Amino acid supplements can benefit everyone, not just athletes. You might be wondering how taking amino acids might help you. First off, Amino acids are the fundamental units of proteins, which make up a significant portion of every cell in the body. Proteins are the structural and support materials our cells require. Consider proteins to be everyday heroes that tackle a variety of duties. They keep us alive, healthy, and active.
Amino acids are required for all of our bodies activities.
There are hundreds of amino acids in the body, but only 20 are commonly found. Here are some of the most frequently used amino acids.
Glutamine is a nitrogen- and carbon-based fuel that the body uses as a source of energy. It’s also one of the most abundant free amino acids in the human body, serving as an essential energy source as a provider of nitrogen and carbon. Is there a dietary supplement you’ve been taking for years but aren’t sure if it’s doing anything? Did you just have surgery? Then glutamine is the first choice amino acid. Maybe you recently had a burn, a tissue damage, or a fractured bone? If this is the case, Glutamine is also required.
Glutamine is essential for the healing of bones, wounds, and synthesis of new structural bone protein. It also boosts our immune system, making it an ideal amino acid during periods of physical stress or trauma. In fact, Glutamine is so essential for good health that our bodies can’t produce it without the help of another amino acid called Alanine.
As you can see, Glutamine is the perfect amino acid to take after a workout. It helps speed up your recovery and reduces muscle breakdown.
Taurine is a heart-healthy amino acid. According to studies, it may help to lower the risk of heart disease. Taurine is an essential amino acid that occurs in high amounts in the brain, retina (eye), and muscle tissue. Taurine can be found in animal products like meat, fish, and dairy products.
Taurine has the potential to have significant affects the cardiovascular system. Taking taurine on a daily basis may help lower cholesterol and triglycerides in people with diabetes, according to a 2008 study. It is linked to an increased chance of heart disease at high doses. Individuals who ingested 2 grams of taurine three times a day were studied. After four months, cholesterol and triglycerides levels were lower in those that took additional taurine than in those who did not.
Arginine relaxes the arteries, aids in the removal of waste products from the body by the kidneys, and supports immune function. It also promotes blood vessel dilation, which means it helps to expand the blood vessels in our body. Arginine’s ability to increase nitric oxide is one of the reasons it’s utilized as a supplement for heart diseases and high blood pressure. Nitric oxide is a molecule that helps with circulation.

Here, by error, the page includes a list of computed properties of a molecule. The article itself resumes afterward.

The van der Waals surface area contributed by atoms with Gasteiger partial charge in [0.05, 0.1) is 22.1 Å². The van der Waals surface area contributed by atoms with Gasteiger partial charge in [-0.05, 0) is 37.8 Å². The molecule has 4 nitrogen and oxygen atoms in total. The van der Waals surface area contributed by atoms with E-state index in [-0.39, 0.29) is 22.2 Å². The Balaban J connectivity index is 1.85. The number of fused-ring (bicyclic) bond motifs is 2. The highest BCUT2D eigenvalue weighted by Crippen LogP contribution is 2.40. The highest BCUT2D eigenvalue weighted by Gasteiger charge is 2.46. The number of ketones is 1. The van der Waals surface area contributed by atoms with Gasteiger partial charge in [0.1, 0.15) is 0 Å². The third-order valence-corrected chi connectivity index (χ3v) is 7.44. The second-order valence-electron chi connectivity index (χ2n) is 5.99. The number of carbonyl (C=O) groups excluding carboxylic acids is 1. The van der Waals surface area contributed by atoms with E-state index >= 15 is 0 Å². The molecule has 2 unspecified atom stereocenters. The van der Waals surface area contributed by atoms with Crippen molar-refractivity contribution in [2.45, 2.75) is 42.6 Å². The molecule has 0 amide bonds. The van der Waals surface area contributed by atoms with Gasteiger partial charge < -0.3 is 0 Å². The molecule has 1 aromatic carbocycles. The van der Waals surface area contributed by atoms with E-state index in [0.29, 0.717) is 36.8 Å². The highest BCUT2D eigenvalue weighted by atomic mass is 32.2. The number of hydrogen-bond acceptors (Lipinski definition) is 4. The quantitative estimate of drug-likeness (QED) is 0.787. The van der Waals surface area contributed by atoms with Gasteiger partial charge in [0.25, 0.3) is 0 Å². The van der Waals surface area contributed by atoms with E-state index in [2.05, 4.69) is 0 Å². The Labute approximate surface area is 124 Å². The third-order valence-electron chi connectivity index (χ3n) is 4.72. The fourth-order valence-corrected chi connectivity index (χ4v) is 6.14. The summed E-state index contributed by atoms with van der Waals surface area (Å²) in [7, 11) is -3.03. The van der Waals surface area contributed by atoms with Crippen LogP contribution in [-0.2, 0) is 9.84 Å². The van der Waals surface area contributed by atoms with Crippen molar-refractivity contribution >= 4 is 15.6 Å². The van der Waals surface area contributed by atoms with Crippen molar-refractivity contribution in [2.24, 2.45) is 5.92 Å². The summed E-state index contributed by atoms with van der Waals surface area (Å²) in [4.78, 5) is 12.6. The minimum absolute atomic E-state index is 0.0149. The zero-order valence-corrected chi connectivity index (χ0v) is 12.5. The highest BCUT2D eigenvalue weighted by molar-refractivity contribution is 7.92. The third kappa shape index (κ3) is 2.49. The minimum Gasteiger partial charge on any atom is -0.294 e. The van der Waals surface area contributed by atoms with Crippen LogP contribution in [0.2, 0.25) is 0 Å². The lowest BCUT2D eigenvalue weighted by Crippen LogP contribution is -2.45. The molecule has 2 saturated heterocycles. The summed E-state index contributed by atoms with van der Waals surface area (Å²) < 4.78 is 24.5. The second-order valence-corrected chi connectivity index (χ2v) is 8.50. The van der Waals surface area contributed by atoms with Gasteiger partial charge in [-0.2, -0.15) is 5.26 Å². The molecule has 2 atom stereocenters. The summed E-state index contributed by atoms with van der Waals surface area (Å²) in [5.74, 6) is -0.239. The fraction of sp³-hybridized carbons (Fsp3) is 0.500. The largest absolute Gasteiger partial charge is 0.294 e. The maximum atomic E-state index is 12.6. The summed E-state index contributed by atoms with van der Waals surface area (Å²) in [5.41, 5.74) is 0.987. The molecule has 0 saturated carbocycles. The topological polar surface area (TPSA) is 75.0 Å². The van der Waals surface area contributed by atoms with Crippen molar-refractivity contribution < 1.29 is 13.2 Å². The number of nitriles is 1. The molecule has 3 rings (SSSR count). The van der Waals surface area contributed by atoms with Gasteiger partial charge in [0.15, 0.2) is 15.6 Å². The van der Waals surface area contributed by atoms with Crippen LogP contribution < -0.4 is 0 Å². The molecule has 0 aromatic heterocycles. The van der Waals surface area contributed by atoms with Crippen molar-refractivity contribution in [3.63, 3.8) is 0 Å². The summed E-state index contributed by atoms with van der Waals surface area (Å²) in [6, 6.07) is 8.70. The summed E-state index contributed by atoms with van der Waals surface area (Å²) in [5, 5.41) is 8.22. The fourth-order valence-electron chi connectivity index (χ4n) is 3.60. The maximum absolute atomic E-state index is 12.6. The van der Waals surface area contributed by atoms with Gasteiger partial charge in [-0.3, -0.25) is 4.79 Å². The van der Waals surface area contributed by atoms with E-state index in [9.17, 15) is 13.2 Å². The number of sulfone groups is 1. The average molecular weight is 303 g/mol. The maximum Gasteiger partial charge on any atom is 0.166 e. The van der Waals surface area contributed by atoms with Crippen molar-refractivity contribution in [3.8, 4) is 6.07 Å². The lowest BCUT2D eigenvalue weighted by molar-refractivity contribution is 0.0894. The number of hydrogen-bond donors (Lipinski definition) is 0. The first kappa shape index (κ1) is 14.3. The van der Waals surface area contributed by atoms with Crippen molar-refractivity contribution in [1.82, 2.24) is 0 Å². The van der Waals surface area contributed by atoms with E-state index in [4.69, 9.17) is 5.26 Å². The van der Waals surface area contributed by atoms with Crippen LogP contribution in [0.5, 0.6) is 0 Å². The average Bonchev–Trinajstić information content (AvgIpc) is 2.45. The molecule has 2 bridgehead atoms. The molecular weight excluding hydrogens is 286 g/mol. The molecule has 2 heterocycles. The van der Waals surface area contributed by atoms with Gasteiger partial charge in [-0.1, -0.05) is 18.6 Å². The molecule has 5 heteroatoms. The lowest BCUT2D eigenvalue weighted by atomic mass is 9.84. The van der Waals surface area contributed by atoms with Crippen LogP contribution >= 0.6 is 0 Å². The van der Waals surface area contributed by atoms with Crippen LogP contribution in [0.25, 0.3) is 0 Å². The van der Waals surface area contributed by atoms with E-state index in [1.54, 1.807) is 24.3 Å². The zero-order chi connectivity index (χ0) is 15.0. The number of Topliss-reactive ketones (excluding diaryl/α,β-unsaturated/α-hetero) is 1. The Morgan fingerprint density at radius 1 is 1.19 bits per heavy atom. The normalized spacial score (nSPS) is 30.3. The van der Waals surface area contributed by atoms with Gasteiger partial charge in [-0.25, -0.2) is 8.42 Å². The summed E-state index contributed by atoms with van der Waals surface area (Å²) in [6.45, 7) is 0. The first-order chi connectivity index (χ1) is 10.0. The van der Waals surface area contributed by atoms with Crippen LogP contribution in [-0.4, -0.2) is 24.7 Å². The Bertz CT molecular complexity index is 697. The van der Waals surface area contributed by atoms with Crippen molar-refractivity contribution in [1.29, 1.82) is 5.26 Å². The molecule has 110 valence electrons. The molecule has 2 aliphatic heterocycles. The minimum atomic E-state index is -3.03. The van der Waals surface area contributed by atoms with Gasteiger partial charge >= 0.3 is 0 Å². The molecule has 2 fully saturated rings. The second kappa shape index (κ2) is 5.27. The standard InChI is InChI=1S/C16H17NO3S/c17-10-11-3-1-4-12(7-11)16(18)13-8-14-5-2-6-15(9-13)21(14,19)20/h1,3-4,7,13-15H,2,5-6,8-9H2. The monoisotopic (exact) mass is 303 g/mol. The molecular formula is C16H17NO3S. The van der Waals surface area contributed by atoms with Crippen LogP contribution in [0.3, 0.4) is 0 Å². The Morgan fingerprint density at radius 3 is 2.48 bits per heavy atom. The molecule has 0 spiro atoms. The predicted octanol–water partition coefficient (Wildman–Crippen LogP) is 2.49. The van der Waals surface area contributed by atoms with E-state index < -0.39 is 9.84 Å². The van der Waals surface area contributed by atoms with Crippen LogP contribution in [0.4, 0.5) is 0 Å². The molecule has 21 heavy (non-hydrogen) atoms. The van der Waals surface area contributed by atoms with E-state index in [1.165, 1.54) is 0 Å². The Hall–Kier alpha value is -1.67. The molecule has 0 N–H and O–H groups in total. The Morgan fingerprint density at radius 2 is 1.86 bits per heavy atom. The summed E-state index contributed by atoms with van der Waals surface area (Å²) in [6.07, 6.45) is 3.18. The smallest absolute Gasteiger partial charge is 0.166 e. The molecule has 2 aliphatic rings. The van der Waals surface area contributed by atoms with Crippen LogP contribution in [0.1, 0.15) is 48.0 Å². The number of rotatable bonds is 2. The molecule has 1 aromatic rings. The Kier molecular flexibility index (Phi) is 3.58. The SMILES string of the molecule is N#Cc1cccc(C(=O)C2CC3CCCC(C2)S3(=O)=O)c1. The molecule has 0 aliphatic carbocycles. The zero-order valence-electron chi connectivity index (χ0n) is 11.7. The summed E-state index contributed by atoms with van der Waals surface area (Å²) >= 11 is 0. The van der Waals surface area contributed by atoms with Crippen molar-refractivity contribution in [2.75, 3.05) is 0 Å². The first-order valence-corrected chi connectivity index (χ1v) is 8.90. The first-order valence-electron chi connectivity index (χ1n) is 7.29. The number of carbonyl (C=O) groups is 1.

L-Arginine has also been observed to promote wound healing in animal models. After major surgery, individuals who took arginine supplements had a faster recovery and fewer infections. In fact arginine is sometimes referred to as a “natural healing amino acid”.
Sleep is a fundamental life function that has major ramifications for one’s health, and serine may be just the amino acid to assist. Sleep deprivation or sleep disorder can raise the risk of stroke, diabetes, and even depression. Furthermore, sleep deprivation’s secondary consequences, such as elevated blood pressure and obesity, are all possible. However, scientists in Japan discovered that intake of serine (before going to sleep) might improve subjective sleep quality for individuals who are dissatisfied with their sleep.
GABA is a neurotransmitter that has a calming influence on the brain and tries to help you fall asleep. Serine donates a phosphate group to GABA, resulting in a process called phosphorylation. Phosphorylating GABA increases its efficiency as an inhibitory neurotransmitter, which means serine makes it more efficient at helping with sleep onset.
As a non-essential amino acid, you’ll find serine in things like:
Lysine is an essential amino acid, which means that although it is required for human health, our bodies are unable to create it. As a result, we must eat foods high in lysine, such as meat, fish, nuts, or supplements. Lysine seems to aid in the absorption of calcium, and it is important for the formation of collagen, a protein that is essential for bones, tendons, and cartilage.
Lysine has also been linked to improved athletic performance, and many athletes use lysine as a protein supplement to help muscle tissue recover from stress.
Glutamine, taurine, arginine, serine, and lysine are all members of a potent amino acid family. They work together to maintain our heart, immune system, skin, bones, exercise performance, and sleep. Take a look at your diet to see if it includes sufficient amounts of these amino acids. It’s well worth the effort. If you can’t eat a varied diet, consider taking amino acid supplements for the full effect.
Do you want to know what amino acids can do for you and your health? As shown above, amino acids may improve the health of most individuals. With that, it is always important to consult with a physician before adding these, or any new supplements to your daily diet.